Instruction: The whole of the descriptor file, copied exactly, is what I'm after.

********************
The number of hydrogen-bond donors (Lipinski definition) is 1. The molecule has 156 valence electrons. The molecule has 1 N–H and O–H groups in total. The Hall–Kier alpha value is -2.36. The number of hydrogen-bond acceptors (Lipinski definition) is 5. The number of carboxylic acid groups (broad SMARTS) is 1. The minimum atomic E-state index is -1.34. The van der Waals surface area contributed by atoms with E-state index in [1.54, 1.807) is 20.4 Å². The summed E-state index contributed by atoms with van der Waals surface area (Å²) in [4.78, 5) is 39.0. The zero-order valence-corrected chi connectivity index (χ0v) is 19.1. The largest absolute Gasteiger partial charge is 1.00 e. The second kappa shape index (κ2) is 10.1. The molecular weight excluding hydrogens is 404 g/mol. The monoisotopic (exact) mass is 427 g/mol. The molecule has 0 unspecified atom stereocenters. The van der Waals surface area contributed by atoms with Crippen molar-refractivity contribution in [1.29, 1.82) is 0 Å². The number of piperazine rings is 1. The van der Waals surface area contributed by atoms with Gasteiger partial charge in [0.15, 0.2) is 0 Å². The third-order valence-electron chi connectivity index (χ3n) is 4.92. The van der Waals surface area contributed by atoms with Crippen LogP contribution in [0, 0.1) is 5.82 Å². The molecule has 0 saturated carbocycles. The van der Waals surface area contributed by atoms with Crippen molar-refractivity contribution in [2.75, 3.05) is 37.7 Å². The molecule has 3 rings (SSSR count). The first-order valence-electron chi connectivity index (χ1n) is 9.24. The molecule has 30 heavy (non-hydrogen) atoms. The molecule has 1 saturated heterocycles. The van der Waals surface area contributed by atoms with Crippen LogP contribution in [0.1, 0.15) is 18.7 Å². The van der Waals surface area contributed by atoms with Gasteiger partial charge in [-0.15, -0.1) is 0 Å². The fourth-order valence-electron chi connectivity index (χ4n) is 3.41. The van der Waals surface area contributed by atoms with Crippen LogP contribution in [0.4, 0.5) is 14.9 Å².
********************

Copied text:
The number of hydrogen-bond donors (Lipinski definition) is 1. The molecule has 156 valence electrons. The molecule has 1 N–H and O–H groups in total. The Hall–Kier alpha value is -2.36. The number of hydrogen-bond acceptors (Lipinski definition) is 5. The number of carboxylic acid groups (broad SMARTS) is 1. The minimum atomic E-state index is -1.34. The van der Waals surface area contributed by atoms with E-state index in [1.54, 1.807) is 20.4 Å². The summed E-state index contributed by atoms with van der Waals surface area (Å²) in [4.78, 5) is 39.0. The zero-order valence-corrected chi connectivity index (χ0v) is 19.1. The largest absolute Gasteiger partial charge is 1.00 e. The second kappa shape index (κ2) is 10.1. The molecular weight excluding hydrogens is 404 g/mol. The monoisotopic (exact) mass is 427 g/mol. The molecule has 0 unspecified atom stereocenters. The van der Waals surface area contributed by atoms with Crippen molar-refractivity contribution in [1.29, 1.82) is 0 Å². The number of piperazine rings is 1. The van der Waals surface area contributed by atoms with Gasteiger partial charge in [0.15, 0.2) is 0 Å². The third-order valence-electron chi connectivity index (χ3n) is 4.92. The van der Waals surface area contributed by atoms with Crippen LogP contribution in [0, 0.1) is 5.82 Å². The molecule has 0 saturated carbocycles. The van der Waals surface area contributed by atoms with Crippen molar-refractivity contribution in [2.75, 3.05) is 37.7 Å². The molecule has 3 rings (SSSR count). The first-order valence-electron chi connectivity index (χ1n) is 9.24. The molecule has 30 heavy (non-hydrogen) atoms. The molecule has 1 saturated heterocycles. The van der Waals surface area contributed by atoms with Crippen LogP contribution in [0.1, 0.15) is 18.7 Å². The van der Waals surface area contributed by atoms with Gasteiger partial charge in [-0.15, -0.1) is 0 Å². The fourth-order valence-electron chi connectivity index (χ4n) is 3.41. The van der Waals surface area contributed by atoms with Crippen LogP contribution in [0.4, 0.5) is 14.9 Å².